Income Tax Payment Relief
The IRS has released Notice 2020-17 which provides more detail on the previously announced deferral of income tax payments due April 15th. The notice states that the due date for making Federal income tax payments due April 15, 2020 is postponed to July 15, 2020. The postponed payment amount is up to $10,000,000 for C Corporations and $1,000,000 for all other taxpayers. The relief provided is available with respect to Federal income tax payments (including payments of tax on self-employment income) due on April 15, 2020, in respect of a taxpayer’s 2019 taxable year, and Federal estimated income tax payments (including payments of tax on self-employment income) due on April 15, 2020, for a taxpayer’s 2020 taxable year.
The notice specifically states that no extension is provided in this notice for the payment or deposit of any other type of Federal tax, or for the filing of any tax return or information return.
M&A Summary & Commentary:
If you are an individual with a payment due with your return or for 2020 1st quarter estimates of less than $1,000,000 (combined), penalties and interest will not start accruing until July 16, 2020. Note that this only applies to payments due with the return or with 2020 1st quarter estimates. If you had an estimated payment due January 15, 2020, that was not made, interest and penalties would presumably continue to accrue on that amount.
If you are a C Corporation, you receive the same treatment for up to $10,000,000.
The time for filing is not extended – tax returns previously due April 15th are still due April 15th, but automatic extensions are available for all taxpayers.
It should be noted that this only applies to payments due on April 15, 2020, and presumably does not apply to payments due on any other date, including 2020 2nd quarter estimates due June 15th, or fiscal year filers with payments due on any other date.
This also does not apply to any state payments due, or to payments of any tax other than income tax.
Employer Payroll and Self-Employment Tax Credits for Paid Sick Leave and Paid Family Medical Leave
The Families First Coronavirus Response Act (H.R. 6201) has been signed into law and provides tax credits for paid sick leave and paid family medical leave. Employers with fewer than 500 employees that are required to provide paid sick leave and paid family leave benefits are able to apply the credit against the employer’s share of payroll tax liabilities. The credit is refundable and claimed on a quarterly basis.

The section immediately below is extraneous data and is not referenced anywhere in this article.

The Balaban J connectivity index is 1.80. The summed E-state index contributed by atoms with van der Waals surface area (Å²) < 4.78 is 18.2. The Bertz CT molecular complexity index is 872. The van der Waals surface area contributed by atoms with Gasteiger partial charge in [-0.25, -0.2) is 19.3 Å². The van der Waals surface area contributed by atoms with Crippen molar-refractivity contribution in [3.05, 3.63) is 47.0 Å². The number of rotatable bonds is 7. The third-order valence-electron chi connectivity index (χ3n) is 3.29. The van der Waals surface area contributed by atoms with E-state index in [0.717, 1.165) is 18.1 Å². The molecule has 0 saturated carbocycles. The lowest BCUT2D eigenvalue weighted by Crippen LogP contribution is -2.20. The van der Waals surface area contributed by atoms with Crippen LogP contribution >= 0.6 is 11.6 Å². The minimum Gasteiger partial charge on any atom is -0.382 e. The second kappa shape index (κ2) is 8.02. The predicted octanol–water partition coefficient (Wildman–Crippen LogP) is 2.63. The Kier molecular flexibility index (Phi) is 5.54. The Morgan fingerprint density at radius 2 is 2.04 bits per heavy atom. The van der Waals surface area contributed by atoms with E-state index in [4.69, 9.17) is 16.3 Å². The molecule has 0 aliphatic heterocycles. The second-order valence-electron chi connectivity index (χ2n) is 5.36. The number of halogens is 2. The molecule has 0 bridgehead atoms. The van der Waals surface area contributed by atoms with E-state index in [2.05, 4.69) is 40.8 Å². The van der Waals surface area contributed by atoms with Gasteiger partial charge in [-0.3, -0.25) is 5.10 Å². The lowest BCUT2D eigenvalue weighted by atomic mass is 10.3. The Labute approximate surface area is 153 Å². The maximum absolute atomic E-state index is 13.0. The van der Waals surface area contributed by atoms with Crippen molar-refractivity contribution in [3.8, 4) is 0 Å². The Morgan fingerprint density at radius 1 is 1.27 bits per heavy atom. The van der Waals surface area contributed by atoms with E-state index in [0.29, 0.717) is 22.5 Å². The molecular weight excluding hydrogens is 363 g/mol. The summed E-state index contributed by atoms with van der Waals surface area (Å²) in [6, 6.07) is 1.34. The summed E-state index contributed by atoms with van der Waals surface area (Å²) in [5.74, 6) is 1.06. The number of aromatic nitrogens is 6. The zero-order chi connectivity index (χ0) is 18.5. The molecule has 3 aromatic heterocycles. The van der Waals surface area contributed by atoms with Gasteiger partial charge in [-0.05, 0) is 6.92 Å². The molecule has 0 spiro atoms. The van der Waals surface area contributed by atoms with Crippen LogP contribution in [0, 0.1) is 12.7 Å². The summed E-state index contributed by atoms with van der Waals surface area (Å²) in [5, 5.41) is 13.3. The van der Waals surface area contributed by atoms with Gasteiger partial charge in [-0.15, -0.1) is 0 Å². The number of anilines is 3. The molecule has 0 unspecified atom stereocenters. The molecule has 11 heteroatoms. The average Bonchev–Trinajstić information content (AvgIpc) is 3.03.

Paid Sick Leave
The amount of the credit for paid sick leave is equal to 100% of the amount of sick leave wages paid, up to $200 per day, per employee, or $511 per day if the employee is:
- on leave because of a government mandated quarantine or isolation order,
- has been advised by a health professional to self-quarantine, or
- is experiencing COVID-19 symptoms and is seeking a medical diagnosis.
An additional limit applies to the number of days per employee: the excess of 10 days over the aggregate number of days taken into account for all preceding calendar quarters.
Paid Family Leave
The credit amount for paid family leave is limited to $200 per day, per employee, with a total cap of $10,000 per employee.
Refundable credits are also available to offset self-employment tax. The credit equals 100% of a self-employed individual’s sick-leave equivalent amount, or 67% of the individual’s sick-leave equivalent amount if they are taking care of a sick family member, or taking care of a child following the child’s school closing.
The sick-leave equivalent amount is the lesser of average daily self-employment income, or $511/day to care for the self-employed individual, or $200/day to care for a sick family member or child following a school closing. The credit can be taken for as many as 50 days multiplied by the lesser of $200 or their average self-employment income.
All of the above rules only apply to the period beginning on a date to be determined by the Secretary of the Treasury that is within a fifteen-day period of the date of enactment and ending on December 31, 2020.
The Act also states that sick leave and medical leave paid under the Act will not be subject to FICA tax.
As always, we’re here to answer your questions. Do not hesitate to reach out to us.
This communication is intended to provide general information on legislative COVID-19 relief measures as of the date of this communication and may reference information from reputable sources. Although McKonly & Asbury has made every reasonable effort to ensure that the information provided is accurate, we make no warranties, expressed or implied, on the information provided. As legislative efforts are still ongoing, we expect that there may be additional guidance and clarification from regulators that may modify some of the provisions in this communication. Some of those modifications may be significant. As such, be aware that this is not a comprehensive analysis of the subject matter covered and is not intended to provide specific recommendations to you or your business with respect to the matters addressed.